Poland sets fighting corruption higher than football interests
Football has become the first target in an anti-corruption drive in Poland. A few weeks ago the Polish sports minister suspended the entire board of the Polish Football Association (PZPN) after one member was arrested on suspicion of corruption and match fixing. The price for this action may be high but the goverment is willing to pay.
The arrest of PZPN board member Wit Zelasko was the latest in a two-year investigation by prosecutors into corruption and match.fixing in Poland's domestic football leagues. And for sports minister Thomasz Lipiec it was the straw that broke the camel's back.
In July last year the sports minister had criticized the federation for failing to stop corruption and announced an audit that could result in its board being suspended. After the arrest Lipiec called on federation president Michal Listkiewicz and the rest of the board to step down voluntarily.
"I am shocked because it is an unacceptable situation for a man with corruption charges against him to sit on the top management of any governing board. I think the whole board should resign," the minister said to Associated Press.
The board refused to resign voluntarily and then Lipiec suspended the entire board and appointed Andrzej Rusko as emergency administrator until a new board can be elected.
With this decision the sports minister has not made himself popular in football circles. A number of board members want to fight Lipiec's decision because they believe that they should be not held responsible for the behaviour of just one board member.
Further afield FIFA and UEFA have reacted strongly against the minister's interference in the affairs of the Polish Football Association.
"The PZPN executive committee is the only body that FIFA and UEFA recognise in relation to all football matters in Poland. We are surprised at the decision of Polish minister of sport Tomasz Lipiec to appoint a commissioner to head the Polish Football Association (PZPN) in a move that violates the principle of autonomy that applies throughout the sports movement," a joint statement from the two organisations reads.
Both organisations are considering whether to suspend Polish football from international competition such as FIFA has previously done to countries like Greece, Iran and Kenya over issues of government interference.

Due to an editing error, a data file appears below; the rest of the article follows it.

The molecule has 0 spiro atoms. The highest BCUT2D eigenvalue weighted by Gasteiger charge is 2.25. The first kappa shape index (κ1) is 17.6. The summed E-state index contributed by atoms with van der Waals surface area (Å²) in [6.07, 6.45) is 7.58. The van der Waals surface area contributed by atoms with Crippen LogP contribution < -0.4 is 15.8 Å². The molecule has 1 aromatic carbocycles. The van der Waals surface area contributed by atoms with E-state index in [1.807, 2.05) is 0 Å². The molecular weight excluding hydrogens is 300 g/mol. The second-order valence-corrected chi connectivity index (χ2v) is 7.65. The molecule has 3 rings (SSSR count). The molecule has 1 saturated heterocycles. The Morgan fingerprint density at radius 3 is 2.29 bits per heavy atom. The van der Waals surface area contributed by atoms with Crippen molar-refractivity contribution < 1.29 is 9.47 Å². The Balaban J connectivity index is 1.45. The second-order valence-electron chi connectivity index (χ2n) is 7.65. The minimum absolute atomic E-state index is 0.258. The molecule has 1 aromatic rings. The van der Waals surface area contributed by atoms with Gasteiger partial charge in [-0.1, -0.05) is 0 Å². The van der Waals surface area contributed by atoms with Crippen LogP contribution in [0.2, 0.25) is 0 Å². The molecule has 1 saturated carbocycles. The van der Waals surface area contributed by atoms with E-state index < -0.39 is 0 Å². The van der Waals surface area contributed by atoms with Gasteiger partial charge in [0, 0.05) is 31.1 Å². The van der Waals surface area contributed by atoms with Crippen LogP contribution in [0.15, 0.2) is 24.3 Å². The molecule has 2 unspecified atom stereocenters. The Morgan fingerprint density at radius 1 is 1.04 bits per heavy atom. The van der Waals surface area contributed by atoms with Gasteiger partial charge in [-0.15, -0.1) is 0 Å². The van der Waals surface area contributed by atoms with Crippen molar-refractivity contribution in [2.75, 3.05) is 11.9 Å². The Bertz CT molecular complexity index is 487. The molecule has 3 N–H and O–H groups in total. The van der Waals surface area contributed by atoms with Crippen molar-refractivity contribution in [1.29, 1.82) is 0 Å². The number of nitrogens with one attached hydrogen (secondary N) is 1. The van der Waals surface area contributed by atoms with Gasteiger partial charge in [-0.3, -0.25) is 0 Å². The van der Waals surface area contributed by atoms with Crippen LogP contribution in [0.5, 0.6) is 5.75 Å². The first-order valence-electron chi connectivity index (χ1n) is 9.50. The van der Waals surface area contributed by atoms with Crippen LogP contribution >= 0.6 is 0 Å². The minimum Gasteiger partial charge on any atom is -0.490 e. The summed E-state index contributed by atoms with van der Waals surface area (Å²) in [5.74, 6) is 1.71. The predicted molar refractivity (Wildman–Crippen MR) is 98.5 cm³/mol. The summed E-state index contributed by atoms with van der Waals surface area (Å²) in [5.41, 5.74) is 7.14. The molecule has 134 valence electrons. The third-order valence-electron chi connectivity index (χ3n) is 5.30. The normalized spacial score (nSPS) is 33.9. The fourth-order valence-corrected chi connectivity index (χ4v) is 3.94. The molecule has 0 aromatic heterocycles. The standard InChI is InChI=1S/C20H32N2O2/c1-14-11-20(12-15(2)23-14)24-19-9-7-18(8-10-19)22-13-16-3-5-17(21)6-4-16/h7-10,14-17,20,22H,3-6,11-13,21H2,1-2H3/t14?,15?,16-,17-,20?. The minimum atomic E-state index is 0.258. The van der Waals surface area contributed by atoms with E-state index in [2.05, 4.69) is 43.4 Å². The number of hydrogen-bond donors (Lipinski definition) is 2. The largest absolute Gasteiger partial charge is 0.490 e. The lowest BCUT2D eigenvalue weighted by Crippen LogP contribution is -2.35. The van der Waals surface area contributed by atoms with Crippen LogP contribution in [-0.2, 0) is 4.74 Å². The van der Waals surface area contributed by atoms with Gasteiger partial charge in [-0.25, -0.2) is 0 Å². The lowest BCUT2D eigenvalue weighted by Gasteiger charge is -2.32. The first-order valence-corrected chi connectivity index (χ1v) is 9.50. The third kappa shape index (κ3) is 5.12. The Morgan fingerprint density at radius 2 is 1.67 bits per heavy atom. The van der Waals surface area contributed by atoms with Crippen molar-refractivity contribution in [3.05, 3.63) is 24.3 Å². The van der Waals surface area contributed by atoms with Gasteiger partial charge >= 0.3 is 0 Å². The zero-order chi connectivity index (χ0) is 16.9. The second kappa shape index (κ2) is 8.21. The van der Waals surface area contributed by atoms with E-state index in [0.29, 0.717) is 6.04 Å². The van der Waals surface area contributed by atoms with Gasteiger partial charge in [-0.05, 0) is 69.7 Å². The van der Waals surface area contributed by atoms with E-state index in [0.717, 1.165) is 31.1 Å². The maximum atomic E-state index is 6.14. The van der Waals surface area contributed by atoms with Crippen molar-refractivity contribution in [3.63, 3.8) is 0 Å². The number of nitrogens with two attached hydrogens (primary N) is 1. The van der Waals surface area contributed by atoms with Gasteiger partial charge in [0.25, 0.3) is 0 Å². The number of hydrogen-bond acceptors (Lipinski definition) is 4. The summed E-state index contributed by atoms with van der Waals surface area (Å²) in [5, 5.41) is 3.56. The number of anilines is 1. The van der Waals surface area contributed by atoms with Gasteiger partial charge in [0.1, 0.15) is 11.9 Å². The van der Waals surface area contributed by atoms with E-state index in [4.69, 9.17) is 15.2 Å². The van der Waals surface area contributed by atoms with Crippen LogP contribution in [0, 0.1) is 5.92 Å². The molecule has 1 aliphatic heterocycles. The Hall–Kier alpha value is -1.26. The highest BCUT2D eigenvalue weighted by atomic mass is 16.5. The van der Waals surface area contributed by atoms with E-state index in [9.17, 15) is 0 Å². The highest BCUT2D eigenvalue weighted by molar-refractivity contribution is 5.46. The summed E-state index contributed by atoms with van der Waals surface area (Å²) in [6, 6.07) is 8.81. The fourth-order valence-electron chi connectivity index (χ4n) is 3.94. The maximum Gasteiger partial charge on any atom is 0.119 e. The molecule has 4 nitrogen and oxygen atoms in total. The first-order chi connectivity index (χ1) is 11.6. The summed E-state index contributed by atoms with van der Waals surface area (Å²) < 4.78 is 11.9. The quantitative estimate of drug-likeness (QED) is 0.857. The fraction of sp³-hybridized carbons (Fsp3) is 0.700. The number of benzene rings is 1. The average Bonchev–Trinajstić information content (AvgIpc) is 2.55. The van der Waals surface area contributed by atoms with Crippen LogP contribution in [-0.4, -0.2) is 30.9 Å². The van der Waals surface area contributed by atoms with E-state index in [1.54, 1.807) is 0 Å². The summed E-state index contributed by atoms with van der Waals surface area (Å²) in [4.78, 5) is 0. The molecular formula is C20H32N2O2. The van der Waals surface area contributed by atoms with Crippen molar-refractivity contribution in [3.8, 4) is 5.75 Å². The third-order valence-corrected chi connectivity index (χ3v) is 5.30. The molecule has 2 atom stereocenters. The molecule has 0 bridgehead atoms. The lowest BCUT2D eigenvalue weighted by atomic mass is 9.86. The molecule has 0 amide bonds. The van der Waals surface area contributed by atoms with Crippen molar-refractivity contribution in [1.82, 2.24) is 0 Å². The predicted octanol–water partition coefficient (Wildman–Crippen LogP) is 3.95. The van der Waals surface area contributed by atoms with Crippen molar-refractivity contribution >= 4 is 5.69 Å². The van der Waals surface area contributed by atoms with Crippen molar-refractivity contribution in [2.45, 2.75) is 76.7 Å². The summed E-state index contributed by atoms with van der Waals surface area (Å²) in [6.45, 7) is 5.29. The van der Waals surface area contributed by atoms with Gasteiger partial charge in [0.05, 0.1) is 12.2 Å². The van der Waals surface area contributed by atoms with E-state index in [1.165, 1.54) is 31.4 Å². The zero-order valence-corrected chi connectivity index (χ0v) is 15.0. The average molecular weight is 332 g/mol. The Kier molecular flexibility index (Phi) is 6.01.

The situation is complicated further by the fact that Poland together with Ukraine has been shortlisted to bid for hosting the 2012 European Championships, and there is widespread concern that the Polish sports minister's actions have damaged the bid's chance of a successful outcome.
Poland determined to tackle corruption in football
However, the sports minister has full support from Poland's prime minister, Jaroslaw Kaczynski.
"Even if we pay a price - I hope we will not - the price is worth paying," the prime minister told state Radio 1 last week.
The sports minister has also pointed out that if the board had stepped down voluntarily the situation vis-a-vis FIFA and UEFA could have been very different.
"The self-resignation of board members would result in a court decision appointing a commissioner following a motion by the relevant minister. This would change our situation with regard to FIFA and diminish the risk of suspending the national team and Polish clubs form international games," he said to Polskie Radio.
Regardless of the outcome of this situation, the football community in Poland must be prepared for greater scrutiny as the Polish government has set up a new organisation to tackle corruption in Poland. According to Polski Radio the first target for the 1500 strong Anti-Corruption Bureau will be the football scene.